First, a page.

In the world’s imagination, California glamor is manufactured in Hollywood, but – often within a stone’s throw of the forty million humans who live here – amazing stars still await our discovery. Ringed by jagged mountain ranges and the Pacific Ocean, this dramatic landscape shelters the most biodiverse place in the Americas. In this episode, we travel through sun and surf, into eerie deep-sea canyons, across to the secretive high desert and charming oak woodlands, and all the way to Baja’s glorious ocean preserve for close encounters with engaging and surprising wildlife.

A short distance from the famous beaches, the California Current – a rich conveyor belt of food – draws an incredible array of ocean life. None is more magnificent than the blue whale, the largest animal to ever roam the Earth. Rebounding after a century of devastating decline, a pod of the seldom seen behemoths cruises the current, feeding on krill. Below them lie other wonders: an abyss only recently explored by remote vehicles. Piercing through the pitch, light emanates from the weird creatures themselves. Under a full moon, they wash ashore in glimmering bioluminescent waves. Riding in on the same waves: a comic spectacle, the annual grunion run. Silver fish, no bigger than a finger, wriggle and wiggle along the wet sand in search of a mate.

Each stop along the 1800 miles of California coast reveals magic as the ever-shifting underwater terrain collides with prevailing northwesterly winds. Near storied San Francisco and the Silicon Valley, such an interaction produces one of the most dangerous waves in the world, Mavericks. As athletes risk their lives for the big drop, a veteran surfer explains the rush of a close encounter with a natural force. To the south, in the California Current, the phenomenon causes a massive upwelling of anchovies, triggering a raucous hunt featuring thousands of dolphins, California sea lions, gulls and even humpback whales. The few surviving bait fish from the melee head for cover in a vast kelp forest, home to billions of animals. California’s state fish, the brilliantly colored Garibaldi, tends his eggs with fussy precision, while sea lions chase enormous Black Sea Bass just for the sport of it.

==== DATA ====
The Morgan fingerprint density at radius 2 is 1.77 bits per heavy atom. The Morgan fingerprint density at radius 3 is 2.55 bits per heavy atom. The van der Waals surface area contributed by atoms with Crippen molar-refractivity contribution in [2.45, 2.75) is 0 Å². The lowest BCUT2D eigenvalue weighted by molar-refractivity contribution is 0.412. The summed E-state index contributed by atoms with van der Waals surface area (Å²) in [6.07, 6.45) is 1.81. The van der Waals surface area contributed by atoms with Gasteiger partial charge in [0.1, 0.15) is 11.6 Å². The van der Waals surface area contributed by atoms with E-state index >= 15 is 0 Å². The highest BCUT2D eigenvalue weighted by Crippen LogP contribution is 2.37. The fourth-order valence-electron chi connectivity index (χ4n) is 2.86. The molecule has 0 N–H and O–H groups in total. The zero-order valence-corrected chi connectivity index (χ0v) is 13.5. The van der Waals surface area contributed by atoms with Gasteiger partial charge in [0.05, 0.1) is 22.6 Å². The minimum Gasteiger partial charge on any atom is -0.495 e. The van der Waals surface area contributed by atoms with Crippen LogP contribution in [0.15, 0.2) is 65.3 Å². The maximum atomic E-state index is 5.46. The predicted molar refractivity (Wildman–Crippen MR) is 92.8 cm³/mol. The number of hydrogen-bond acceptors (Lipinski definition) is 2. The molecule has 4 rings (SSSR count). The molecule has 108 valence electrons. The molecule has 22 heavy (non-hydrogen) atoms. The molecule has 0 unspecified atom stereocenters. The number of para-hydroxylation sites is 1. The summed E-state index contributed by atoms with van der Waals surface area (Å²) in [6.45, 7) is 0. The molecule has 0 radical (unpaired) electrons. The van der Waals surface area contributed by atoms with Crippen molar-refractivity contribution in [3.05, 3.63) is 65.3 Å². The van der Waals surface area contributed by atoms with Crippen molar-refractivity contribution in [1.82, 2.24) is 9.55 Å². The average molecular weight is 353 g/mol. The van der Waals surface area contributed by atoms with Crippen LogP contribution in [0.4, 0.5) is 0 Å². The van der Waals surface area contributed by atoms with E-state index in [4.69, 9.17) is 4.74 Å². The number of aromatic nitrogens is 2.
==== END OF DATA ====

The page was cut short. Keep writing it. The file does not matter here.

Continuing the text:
The proximity of some of California’s most desirable real estate with this ocean wilderness means that humans often rub elbows with their wild neighbors. Elephant seals, once hunted to near extinction, now raise their pups in the shadow of California’s iconic Highway 101, to the delight of tourists. But as surfers glide over the hunting grounds of leopard sharks and a Great White nursery, we contemplate who’s still at risk. Certainly, the delicate snowy plover, who hatches her tiny chicks right on the beach, has suffered for the proximity.

The coyote is one animal that has done well as humans encroach on paradise. Its range has expanded far beyond its original home in the dry grasslands. Home of the San Andreas Fault, the mother of many of California’s notorious earthquakes, this super-heated, parched landscape seems barren, but a keen eye catches a community that’s gone underground: a nervous ground squirrel, whimsical burrowing owls and a family of kit foxes. When night falls, the world comes alive, and – with groundbreaking technology – we witness an epic battle between the ingenious kangaroo rat and a deadly rattlesnake.

In the oak woodlands, a dominant landscape of Planet California, acorn woodpeckers and black bears vie for nuts. When the bears decide to climb the trees, there’s little doubt who will win. As they sway in the treetops, a new wind blows through, bearing torrential rain. El Niño, the weather pattern that rocks California every few years, has arrived spawning blooms of wildflowers so vast that they can be seen from space.

Travelling down the California Current, we catch up with the Great White shark, on the hunt for elephant seals. We enter a watery Eden that only a generation ago was on the brink of collapse. Allowed to regenerate, it now explodes with vibrant life, drawing huge colonies of pelicans and frigate birds. Graceful cormorants dive through swarms of glittering fish. Striped marlins flush from neon blue to black with excitement. Sea lions chase each other through the schools, and in the midst of them all, the lithe shape of a free diving marine biologist. She is a symbol that if we can make space for them, then coexistence with the wild world may still be possible – and more than that – joyful.

A Terra Mater Factual Studios / Wild Logic Production in co-production with Doclights/NDR Naturfilm, PBS in association with ARTE France